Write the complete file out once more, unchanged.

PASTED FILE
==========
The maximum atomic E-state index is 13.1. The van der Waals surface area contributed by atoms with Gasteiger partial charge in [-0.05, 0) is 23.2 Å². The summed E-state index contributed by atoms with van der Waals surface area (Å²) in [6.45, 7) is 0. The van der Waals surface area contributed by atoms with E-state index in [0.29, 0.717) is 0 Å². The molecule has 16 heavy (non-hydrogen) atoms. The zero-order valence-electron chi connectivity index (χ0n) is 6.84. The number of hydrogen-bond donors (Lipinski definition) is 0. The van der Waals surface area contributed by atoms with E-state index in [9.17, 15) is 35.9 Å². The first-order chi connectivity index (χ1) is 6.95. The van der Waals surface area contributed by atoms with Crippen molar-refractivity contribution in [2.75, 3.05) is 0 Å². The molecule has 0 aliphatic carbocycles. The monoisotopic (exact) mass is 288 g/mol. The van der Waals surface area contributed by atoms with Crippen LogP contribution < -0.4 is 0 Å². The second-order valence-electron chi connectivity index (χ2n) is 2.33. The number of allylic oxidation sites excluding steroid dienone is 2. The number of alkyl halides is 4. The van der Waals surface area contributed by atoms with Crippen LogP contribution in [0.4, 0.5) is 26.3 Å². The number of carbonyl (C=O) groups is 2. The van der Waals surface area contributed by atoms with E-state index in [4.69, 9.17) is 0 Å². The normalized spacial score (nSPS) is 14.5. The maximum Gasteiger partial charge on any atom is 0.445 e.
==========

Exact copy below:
The maximum atomic E-state index is 13.1. The van der Waals surface area contributed by atoms with Gasteiger partial charge in [-0.05, 0) is 23.2 Å². The summed E-state index contributed by atoms with van der Waals surface area (Å²) in [6.45, 7) is 0. The van der Waals surface area contributed by atoms with E-state index in [0.29, 0.717) is 0 Å². The molecule has 16 heavy (non-hydrogen) atoms. The zero-order valence-electron chi connectivity index (χ0n) is 6.84. The number of hydrogen-bond donors (Lipinski definition) is 0. The van der Waals surface area contributed by atoms with E-state index in [9.17, 15) is 35.9 Å². The first-order chi connectivity index (χ1) is 6.95. The van der Waals surface area contributed by atoms with Crippen molar-refractivity contribution in [2.75, 3.05) is 0 Å². The molecule has 0 aliphatic carbocycles. The monoisotopic (exact) mass is 288 g/mol. The van der Waals surface area contributed by atoms with Crippen LogP contribution < -0.4 is 0 Å². The second-order valence-electron chi connectivity index (χ2n) is 2.33. The number of allylic oxidation sites excluding steroid dienone is 2. The number of alkyl halides is 4. The van der Waals surface area contributed by atoms with Crippen LogP contribution in [0.4, 0.5) is 26.3 Å². The number of carbonyl (C=O) groups is 2. The van der Waals surface area contributed by atoms with E-state index in [4.69, 9.17) is 0 Å². The normalized spacial score (nSPS) is 14.5. The maximum Gasteiger partial charge on any atom is 0.445 e.